Late field goal sinks SDSU in New Orleans Bowl

Ryan Lindley’s third touchdown pass to Colin Lockett came just a

few seconds too soon.

San Diego State celebrated the 12-yard scoring strike with 35

seconds left, only to watch an even bigger celebration when

Louisiana-Lafayette kicker Brett Baer hit a 50-yard field goal as

time expired, sending the Aztecs to a 32-30 loss in the New Orleans

Bowl on Saturday night.

”Thirty seconds on the clock? You’d like to think (the game was

over),” Lindley said. ”It was a hard-fought game and you have to

tip your caps to them.”

Blaine Gautier drove Louisiana-Lafayette 44 yards to the Aztecs

38 to set up what was initially a 55-yard attempt, but a pre-snap

penalty on SDSU for trying to bait the Cajuns into a false start

moved the winning kick 5 yards closer.

Aztecs coach Rocky Long called the last penalty a ”phantom

call.”

”We didn’t have one guy move,” he said. ”I have no idea who

they called it on.”

It might not have made a difference. The kick easily had enough

distance and was down the middle.

The bigger problem, Long said, was the Aztecs’ missed

opportunities, including a 36-yard field goal attempt that Abeladro

Perez hooked wide right with just more than 10 minutes to go.

”We had opportunities and we didn’t make as many plays as they

did,” Long said. ”We missed a field goal. They made a field goal.

… Everyone wants to talk about offense and defense, but it was

special teams that won the game.”

There were other missed chances in the first half. SDSU (8-5)

had a first-and-goal on the 4 on their opening drive, only to go

backward and settle for Perez’s 27-yard field goal.

Early in the second quarter, SDSU appeared to have a successful

short passing play set up on fourth-and-1 from the

Louisiana-Lafayette 6, but Dylan Denso could not keep his feet as

he made the catch and landed inches short of the first-down

marker.

Lindley finished 28 of 49 for 413 yards and three touchdowns.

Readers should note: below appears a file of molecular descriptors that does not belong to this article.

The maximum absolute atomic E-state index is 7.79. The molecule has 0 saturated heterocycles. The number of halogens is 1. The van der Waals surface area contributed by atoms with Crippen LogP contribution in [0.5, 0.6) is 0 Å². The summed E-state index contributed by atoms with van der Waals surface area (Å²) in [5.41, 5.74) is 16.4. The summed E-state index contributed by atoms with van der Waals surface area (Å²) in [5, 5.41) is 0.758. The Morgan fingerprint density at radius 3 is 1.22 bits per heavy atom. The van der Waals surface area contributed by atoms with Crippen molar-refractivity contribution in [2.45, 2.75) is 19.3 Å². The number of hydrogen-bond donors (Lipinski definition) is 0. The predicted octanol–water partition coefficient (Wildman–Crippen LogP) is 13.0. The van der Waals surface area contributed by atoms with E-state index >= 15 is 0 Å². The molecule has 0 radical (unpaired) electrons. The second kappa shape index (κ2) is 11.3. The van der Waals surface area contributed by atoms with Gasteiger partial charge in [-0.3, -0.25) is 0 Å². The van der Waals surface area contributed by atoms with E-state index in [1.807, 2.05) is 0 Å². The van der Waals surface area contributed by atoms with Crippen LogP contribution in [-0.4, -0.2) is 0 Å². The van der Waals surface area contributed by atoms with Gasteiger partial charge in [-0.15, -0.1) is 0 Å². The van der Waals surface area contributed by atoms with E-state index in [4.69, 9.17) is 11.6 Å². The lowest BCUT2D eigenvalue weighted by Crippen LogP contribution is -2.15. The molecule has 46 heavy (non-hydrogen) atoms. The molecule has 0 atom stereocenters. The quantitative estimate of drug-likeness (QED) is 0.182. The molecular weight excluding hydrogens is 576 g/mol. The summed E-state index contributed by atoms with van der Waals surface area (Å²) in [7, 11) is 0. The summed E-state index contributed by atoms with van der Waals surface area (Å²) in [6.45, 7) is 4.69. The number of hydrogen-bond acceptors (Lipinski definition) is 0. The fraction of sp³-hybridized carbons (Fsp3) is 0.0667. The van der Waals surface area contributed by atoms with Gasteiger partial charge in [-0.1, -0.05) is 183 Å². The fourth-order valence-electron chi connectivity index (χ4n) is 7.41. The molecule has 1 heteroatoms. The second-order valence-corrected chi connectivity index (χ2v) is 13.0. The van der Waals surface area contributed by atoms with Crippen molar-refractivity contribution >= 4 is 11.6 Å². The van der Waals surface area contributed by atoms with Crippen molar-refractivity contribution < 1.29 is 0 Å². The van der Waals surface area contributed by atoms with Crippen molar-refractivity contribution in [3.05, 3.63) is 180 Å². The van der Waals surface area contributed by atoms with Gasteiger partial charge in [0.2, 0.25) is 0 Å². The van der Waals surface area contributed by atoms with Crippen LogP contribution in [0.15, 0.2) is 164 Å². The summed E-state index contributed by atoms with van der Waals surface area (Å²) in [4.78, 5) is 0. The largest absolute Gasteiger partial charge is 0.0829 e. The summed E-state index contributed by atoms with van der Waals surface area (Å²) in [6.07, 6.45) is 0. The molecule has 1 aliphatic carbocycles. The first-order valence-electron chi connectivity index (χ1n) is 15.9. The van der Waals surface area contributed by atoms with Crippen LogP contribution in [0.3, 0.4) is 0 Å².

The Aztecs needed every bit of that as their offensive star,

running back Ronnie Hillman, was largely bottled up and finished

with 55 yards rushing, well below his average of 138.

”You have to give them credit. They played really good run

defense,” Long said. ”Ronnie is a good player. When he has a bad

day, we’re not blocking very well.”

Ragin’ Cajuns coach Mark Hudspeth said his defense made stopping

Hillman its top priority.

”We put a lot of people at the line of scrimmage to stop him,”

Hudspeth said. ”We tried to take away what they do best. It worked

for the most part.”

Lindley found Lockett for a pair of 16-yard scoring passes in

the third quarter, when the Aztecs trimmed a 19-3 deficit to 19-17.

Lockett’s second TD capped a seven-play, 99-yard drive.

The Ragin’ Cajuns (9-4) responded with a 14-play, 78-yard drive

that included three third-down conversions and Lawson’s second

TD.

Adam Muema’s 5-yard touchdown run up the middle pulled SDSU to

26-24 with 5:40 left, but the Cajuns marched right back down the

field and were in position to put the game away.

Darryl Surgent made a one-handed catch while reaching around

behind defensive back Leon McFadden, even as McFadden was

interfering with him. Surgent then broke free of McFadden for a

56-yard gain to the SDSU 20.

Lawson then pulled down a catch between two defenders while

being interfered with, giving the Cajuns a first down on the 3. But

Louisiana-Lafayette was forced to settle for Baer’s 22-yard field

goal, setting up the wild finish.

Gautier passed for 470 yards and three scores for the Cajuns,

breaking the New Orleans Bowl record of 387 yards passing set by

Troy’s Corey Robinson a year ago.

Gautier finished with 2,958 yards passing and 23 TDs on the

season, breaking Jake Delhomme’s single-season school records of

2,901 yards and 20 TDs set in 1996.

Gautier threw two touchdown passes to Javone Lawson, from 18 and

11 yards out, and had a 20-yard scoring strike to Ladarius

Green.

Surgent returned a punt 87 yards for a score, slicing through

SDSU’s coverage with a quick cut to his right and a sprint back to

the left. The receiver finished with 283 all-purpose yards.

The Ragin’ Cajuns had not appeared in a bowl of any kind since

playing in the Grantland Rice Bowl 41 years ago.

Thousands of red-clad, bowl-starved fans followed the Ragin’

Cajuns to New Orleans, greatly outnumbering Aztecs fans and helping

set a New Orleans Bowl attendance record of 42,841.

The bowl victory was Louisiana-Lafayette’s first as a Division I

FBS team, and the Cajuns stopped the Aztecs from winning bowls in

consecutive seasons.